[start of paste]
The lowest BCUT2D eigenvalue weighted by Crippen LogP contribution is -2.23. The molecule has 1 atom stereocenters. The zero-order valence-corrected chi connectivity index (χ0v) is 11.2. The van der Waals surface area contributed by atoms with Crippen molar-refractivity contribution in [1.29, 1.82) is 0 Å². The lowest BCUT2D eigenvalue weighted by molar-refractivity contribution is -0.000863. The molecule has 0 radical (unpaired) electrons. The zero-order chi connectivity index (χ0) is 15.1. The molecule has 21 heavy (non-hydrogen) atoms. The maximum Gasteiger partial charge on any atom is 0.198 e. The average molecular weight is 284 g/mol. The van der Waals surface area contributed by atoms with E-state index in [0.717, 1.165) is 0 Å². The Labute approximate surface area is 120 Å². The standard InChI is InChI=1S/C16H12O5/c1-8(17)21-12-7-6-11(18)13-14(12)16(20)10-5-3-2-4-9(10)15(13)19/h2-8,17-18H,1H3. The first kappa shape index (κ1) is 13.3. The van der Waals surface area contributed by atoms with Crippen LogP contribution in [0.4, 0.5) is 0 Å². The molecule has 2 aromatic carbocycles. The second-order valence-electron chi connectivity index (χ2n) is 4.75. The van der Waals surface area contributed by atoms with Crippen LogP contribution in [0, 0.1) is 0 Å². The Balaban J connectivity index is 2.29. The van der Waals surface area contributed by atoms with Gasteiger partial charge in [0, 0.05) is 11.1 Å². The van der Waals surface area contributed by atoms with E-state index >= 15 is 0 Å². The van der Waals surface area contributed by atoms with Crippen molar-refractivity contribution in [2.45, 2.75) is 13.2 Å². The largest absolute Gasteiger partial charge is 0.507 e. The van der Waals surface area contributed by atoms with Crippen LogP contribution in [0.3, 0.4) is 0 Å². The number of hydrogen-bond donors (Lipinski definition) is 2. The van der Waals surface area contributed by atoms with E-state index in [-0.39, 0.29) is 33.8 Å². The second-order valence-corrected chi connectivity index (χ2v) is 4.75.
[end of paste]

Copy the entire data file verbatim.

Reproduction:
The lowest BCUT2D eigenvalue weighted by Crippen LogP contribution is -2.23. The molecule has 1 atom stereocenters. The zero-order valence-corrected chi connectivity index (χ0v) is 11.2. The van der Waals surface area contributed by atoms with Crippen molar-refractivity contribution in [1.29, 1.82) is 0 Å². The lowest BCUT2D eigenvalue weighted by molar-refractivity contribution is -0.000863. The molecule has 0 radical (unpaired) electrons. The zero-order chi connectivity index (χ0) is 15.1. The molecule has 21 heavy (non-hydrogen) atoms. The maximum Gasteiger partial charge on any atom is 0.198 e. The average molecular weight is 284 g/mol. The van der Waals surface area contributed by atoms with E-state index in [0.717, 1.165) is 0 Å². The Labute approximate surface area is 120 Å². The standard InChI is InChI=1S/C16H12O5/c1-8(17)21-12-7-6-11(18)13-14(12)16(20)10-5-3-2-4-9(10)15(13)19/h2-8,17-18H,1H3. The first kappa shape index (κ1) is 13.3. The van der Waals surface area contributed by atoms with Crippen LogP contribution in [0.4, 0.5) is 0 Å². The molecule has 2 aromatic carbocycles. The second-order valence-electron chi connectivity index (χ2n) is 4.75. The van der Waals surface area contributed by atoms with Crippen LogP contribution in [0, 0.1) is 0 Å². The Balaban J connectivity index is 2.29. The van der Waals surface area contributed by atoms with Gasteiger partial charge in [0, 0.05) is 11.1 Å². The van der Waals surface area contributed by atoms with E-state index >= 15 is 0 Å². The van der Waals surface area contributed by atoms with Crippen molar-refractivity contribution in [2.45, 2.75) is 13.2 Å². The largest absolute Gasteiger partial charge is 0.507 e. The van der Waals surface area contributed by atoms with Crippen LogP contribution in [0.3, 0.4) is 0 Å². The number of hydrogen-bond donors (Lipinski definition) is 2. The van der Waals surface area contributed by atoms with E-state index in [-0.39, 0.29) is 33.8 Å². The second-order valence-corrected chi connectivity index (χ2v) is 4.75.